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Old 08-06-2014, 04:52 PM
 
Location: Vineland, NJ
8,483 posts, read 10,490,001 times
Reputation: 5401

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Quote:
Originally Posted by BajanYankee View Post
If rowhouses made cities northern, then there was no way DC and Baltimore could have ever been southern in the first place. LOL.

The only thing that's changed about the cities since the 1970s is the transplants. And as the Census data shows, most of them are from the South.
Historically they were more closer to being border cities than true Southern cities. I don't think it was so much of the transplants changing the culture of DC but more of the transplants assimilating into the culture of Washington DC from the Whites and Blacks that already lived there.
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Old 08-06-2014, 05:34 PM
 
2,331 posts, read 3,813,058 times
Reputation: 361
I have been saying this All the time that the clown characters on here swearing that Maryland not being part of the south. This is part of the ignorant old school segregated good ol boy mindset that are still bitter about the he civil war and the fact that they cant control people of color like they did 60 years ago. They are using the Maryland aint Southern argument as a sign of childish cry babying because most parts of the deep south is irrelevent today and the state of Maryland carries the most powerful city in the Nation. To say that they dont dislike Maryland for their reasoning for segregating the state of Maryland away from the rest of the South is 1000% pure Bull Sh-- and they know it or else they would not be arguing their support of Texas being part of the South when it is really Southwestern/Mexican.

Quote:
Originally Posted by Pine to Vine View Post
The states in debate in this thread, as in similar threads in the past, are Maryland and to a lesser extent Delaware. While here's been a lot of heat, there are only 1 or 2 posters who are making the most fervent arguments that these states are southern (I'm not counting "dollar sign"). These posters are located in NY and above. Conversely, those who feel these states trend northeastern are those who live in them or near them (this includes most of the Philly posters, interestingly enough). As I see things, it seems these people know these two states best. Finally, I'm not sure I recall any poster in this thread who hails from the Deep South stepping up and posting their opinion that MD and DE are southern and have no business being lumped in with the northeast.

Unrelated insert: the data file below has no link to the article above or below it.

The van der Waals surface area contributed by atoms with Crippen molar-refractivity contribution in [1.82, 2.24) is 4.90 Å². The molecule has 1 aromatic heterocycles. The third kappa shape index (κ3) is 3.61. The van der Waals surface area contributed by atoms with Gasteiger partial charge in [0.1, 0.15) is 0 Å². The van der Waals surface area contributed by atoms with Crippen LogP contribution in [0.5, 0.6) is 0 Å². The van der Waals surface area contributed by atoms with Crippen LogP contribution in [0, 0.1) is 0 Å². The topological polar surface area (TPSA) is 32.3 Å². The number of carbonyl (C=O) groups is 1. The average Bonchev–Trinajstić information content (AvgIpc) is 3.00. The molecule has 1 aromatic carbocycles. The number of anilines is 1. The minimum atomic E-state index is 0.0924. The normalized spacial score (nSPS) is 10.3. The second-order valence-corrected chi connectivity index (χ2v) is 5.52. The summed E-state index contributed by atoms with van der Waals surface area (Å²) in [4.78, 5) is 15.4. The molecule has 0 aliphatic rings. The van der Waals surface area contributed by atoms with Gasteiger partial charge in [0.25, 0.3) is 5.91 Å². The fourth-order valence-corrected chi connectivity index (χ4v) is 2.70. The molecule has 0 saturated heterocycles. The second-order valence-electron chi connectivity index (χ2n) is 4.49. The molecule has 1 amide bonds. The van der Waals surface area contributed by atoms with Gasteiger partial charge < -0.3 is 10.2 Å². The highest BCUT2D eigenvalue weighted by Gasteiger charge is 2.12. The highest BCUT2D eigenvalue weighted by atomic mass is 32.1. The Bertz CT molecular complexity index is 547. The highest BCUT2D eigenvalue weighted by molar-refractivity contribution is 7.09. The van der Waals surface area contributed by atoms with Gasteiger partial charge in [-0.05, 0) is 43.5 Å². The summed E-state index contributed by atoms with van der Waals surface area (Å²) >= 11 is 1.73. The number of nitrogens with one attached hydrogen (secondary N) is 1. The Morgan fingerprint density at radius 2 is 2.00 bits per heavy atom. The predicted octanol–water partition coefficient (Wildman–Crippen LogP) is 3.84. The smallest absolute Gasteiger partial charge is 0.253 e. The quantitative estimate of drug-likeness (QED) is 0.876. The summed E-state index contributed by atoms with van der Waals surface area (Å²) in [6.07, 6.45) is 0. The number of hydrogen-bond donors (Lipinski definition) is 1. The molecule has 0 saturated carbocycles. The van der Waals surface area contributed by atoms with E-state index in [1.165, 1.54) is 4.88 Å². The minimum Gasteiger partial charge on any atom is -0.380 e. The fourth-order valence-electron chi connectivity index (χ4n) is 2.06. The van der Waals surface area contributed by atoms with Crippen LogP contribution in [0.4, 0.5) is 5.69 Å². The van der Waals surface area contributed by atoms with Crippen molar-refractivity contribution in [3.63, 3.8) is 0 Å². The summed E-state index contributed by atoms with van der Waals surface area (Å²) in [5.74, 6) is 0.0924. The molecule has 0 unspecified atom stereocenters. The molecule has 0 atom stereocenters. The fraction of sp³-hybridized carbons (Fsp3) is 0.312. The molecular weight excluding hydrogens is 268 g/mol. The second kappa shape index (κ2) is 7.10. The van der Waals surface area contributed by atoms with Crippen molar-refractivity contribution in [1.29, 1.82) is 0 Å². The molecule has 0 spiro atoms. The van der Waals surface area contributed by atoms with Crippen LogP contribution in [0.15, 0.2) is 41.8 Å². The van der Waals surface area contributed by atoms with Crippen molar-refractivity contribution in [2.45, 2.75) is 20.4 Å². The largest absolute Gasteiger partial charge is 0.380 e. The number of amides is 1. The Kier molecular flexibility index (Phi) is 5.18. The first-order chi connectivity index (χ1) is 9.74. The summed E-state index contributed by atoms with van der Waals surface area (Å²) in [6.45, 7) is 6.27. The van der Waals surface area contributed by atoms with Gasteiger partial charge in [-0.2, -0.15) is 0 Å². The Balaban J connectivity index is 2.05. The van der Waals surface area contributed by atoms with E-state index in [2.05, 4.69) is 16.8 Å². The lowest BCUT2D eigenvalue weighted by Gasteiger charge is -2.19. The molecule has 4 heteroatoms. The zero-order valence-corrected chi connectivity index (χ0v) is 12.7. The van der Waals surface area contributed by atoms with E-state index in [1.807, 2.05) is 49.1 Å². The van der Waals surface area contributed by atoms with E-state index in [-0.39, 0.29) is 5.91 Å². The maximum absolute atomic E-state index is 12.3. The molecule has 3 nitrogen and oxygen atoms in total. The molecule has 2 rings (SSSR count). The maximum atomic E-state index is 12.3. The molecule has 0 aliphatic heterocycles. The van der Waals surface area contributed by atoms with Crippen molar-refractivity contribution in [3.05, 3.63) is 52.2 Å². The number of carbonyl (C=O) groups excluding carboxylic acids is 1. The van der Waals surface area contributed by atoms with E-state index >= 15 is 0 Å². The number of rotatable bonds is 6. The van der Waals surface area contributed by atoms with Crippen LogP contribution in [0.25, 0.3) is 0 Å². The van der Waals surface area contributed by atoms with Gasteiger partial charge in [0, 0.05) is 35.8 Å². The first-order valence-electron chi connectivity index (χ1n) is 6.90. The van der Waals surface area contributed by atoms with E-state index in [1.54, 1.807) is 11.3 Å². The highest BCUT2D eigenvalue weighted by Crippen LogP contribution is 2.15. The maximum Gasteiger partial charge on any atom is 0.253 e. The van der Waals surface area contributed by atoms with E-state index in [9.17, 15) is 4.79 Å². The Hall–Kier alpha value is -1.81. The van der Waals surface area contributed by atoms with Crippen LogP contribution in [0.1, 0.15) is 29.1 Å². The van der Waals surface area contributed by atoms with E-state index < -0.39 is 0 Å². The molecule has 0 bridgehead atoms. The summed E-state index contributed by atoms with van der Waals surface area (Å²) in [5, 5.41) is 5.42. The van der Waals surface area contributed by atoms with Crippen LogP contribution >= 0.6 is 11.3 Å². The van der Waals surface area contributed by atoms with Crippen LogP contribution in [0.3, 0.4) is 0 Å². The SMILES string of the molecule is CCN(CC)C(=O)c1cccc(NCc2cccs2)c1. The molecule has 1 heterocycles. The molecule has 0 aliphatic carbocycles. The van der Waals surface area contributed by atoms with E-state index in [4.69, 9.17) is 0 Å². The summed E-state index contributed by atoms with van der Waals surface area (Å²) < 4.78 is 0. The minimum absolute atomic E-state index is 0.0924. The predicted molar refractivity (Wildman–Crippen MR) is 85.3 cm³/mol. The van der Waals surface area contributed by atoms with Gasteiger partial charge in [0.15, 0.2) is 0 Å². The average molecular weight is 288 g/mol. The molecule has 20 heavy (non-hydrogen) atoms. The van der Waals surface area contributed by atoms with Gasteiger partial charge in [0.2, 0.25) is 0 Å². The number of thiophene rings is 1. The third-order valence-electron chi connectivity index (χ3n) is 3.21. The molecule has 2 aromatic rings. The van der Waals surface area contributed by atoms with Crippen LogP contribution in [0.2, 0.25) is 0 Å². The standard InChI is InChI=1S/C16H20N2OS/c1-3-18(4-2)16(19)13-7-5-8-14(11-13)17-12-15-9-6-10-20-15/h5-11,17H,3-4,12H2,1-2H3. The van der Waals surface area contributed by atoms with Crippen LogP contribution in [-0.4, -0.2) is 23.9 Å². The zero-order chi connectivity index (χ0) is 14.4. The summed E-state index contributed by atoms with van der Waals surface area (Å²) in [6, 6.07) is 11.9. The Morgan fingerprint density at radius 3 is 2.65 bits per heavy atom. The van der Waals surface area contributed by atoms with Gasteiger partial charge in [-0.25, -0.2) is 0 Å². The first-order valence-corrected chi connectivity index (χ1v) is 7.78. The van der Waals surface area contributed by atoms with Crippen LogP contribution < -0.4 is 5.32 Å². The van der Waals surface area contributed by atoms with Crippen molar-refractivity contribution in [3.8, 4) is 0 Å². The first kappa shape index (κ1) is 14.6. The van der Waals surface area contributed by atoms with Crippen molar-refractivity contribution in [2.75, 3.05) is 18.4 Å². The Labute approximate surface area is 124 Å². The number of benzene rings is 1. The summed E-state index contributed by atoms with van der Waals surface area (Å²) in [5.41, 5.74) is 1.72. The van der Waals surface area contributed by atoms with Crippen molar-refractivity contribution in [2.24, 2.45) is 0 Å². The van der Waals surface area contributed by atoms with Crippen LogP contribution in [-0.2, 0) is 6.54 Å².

I just find this some interesting data to take into consideration. To me, it adds further credence to a premsie I floated earlier in this thread:

Last edited by $mk8795; 08-06-2014 at 05:43 PM..
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Old 08-06-2014, 05:40 PM
 
2,331 posts, read 3,813,058 times
Reputation: 361
Whatever dude, Virginia and North Carolina are Northern states too....

Quote:
Originally Posted by hobbesdj View Post
Yes, exactly. a couple of guys on City Data vs. most people in real life who live in the region.